The discovery of a genetic defect that causes a rare lethal infant development disorder has helped reveal the importance of a key protein for brain functioning.
Ubiquitin helps regulate the activities of other proteins, and is found in almost all human cells. It contributes to brain development and function, but the mechanisms involved are unclear. It is widely considered that ubiquitin does this by tagging unneeded or damaged proteins to be broken up by protein complexes called proteasomes.
An international team of researchers based in the UK, Ireland and Saudi Arabia worked with infants from four families suffering seizures and a range of similar severe developmental problems, including impaired brain growth, deterioration of muscle control, and optic nerve degeneration.
DNA sequencing showed the patients had almost identical mutations in a gene that encodes the ubiquitin-binding protein phospholipase A2-activating protein (PLAA).
The researchers, led by Emma Hall, and Pleasantine Mill, at the MRC Human Genetics Unit at the University of Edinburgh, named the condition PLAA-associated neurodevelopmental disorder (PLAAND).
“It’s a rare but deeply troubling condition,” says Mill. “These kids don’t meet developmental milestones, and they die by the age of six.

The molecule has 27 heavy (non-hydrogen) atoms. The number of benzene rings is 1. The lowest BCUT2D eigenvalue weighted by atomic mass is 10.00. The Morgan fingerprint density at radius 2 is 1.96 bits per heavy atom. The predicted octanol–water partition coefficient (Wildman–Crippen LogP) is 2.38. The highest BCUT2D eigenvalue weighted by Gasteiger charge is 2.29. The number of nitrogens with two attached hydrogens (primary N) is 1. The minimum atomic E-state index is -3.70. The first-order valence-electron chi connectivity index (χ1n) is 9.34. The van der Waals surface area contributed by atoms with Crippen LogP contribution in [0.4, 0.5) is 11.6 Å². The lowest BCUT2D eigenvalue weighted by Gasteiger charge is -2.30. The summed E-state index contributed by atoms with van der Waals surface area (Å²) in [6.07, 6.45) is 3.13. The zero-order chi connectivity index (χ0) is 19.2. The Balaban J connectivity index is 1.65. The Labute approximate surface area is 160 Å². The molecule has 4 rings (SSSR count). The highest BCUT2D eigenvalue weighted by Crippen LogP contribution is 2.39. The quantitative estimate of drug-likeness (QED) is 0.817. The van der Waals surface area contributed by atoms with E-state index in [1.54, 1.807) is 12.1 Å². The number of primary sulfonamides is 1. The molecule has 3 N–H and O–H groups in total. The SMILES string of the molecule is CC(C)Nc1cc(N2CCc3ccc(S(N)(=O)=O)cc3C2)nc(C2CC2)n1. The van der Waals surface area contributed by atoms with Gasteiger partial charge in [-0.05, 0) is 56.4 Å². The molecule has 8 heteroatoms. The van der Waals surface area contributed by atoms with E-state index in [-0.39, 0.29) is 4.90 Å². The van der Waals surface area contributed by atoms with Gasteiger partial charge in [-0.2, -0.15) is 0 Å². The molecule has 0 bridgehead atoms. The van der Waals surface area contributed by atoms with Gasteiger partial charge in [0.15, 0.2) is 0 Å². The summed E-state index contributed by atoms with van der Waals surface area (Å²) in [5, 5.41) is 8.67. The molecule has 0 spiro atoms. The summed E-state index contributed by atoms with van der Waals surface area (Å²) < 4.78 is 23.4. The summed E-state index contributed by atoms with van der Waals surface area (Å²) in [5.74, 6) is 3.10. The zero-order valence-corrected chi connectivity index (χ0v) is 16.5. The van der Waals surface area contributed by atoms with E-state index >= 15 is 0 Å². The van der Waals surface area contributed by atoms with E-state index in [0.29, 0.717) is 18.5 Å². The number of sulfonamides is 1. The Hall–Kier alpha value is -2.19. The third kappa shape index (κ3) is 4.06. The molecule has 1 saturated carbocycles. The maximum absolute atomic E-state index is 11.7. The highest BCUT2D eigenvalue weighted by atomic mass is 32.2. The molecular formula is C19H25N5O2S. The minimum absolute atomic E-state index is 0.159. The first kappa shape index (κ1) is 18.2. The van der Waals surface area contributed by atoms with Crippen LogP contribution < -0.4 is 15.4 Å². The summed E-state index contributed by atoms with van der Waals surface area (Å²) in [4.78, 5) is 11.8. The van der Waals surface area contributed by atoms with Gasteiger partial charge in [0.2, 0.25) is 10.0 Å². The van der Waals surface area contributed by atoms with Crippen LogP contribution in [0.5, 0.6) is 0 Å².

The team used the CRISPR-Cas9 genome editing technique to engineer mice with identical mutations to the children. A series of physiological, cellular and molecular tests were carried out to better understand the physiological and molecular consequences.
Cells can internalise material on their surfaces to be broken down or recycled by engulfing them in an area of their outer membranes that bud off into an internal compartment through a process called endocytosis.
Rather than ubiquitin just tagging proteins to be broken down by proteasomes as previously thought, Mill’s group found it to be crucial to endocytosis at synapses, where signals are passed between brain cells. They believe PLAA plays a crucial role in brain cell function by reading ubiquitin tags attached to other proteins to determine whether they should be internalised for destruction, recycled or returned to the cell surface.
Mutations to the PLAA gene reduce the quantity and stability of its protein product. This undermines the ability of brain cells to communicate and to clear away damaged or superfluous proteins, causing malfunctions and disease.
“Ubiquitin signalling plays a key role in how synapses talk to each other during brain development and function, and mutations can have devastating effects on child health,” says Mill.
The discovery could provide molecular targets for future therapeutic interventions.
Hall, E. A., Nahorski, M. S., Murray, L. M., Shaheen, R., & Mill, P. PLAA mutations cause a lethal infantile epileptic encephalopathy by disrupting ubiquitin-mediated endolysosomal degradation of synaptic proteins. The American Journal of Human Genetics 100, 706–724 (2017). | article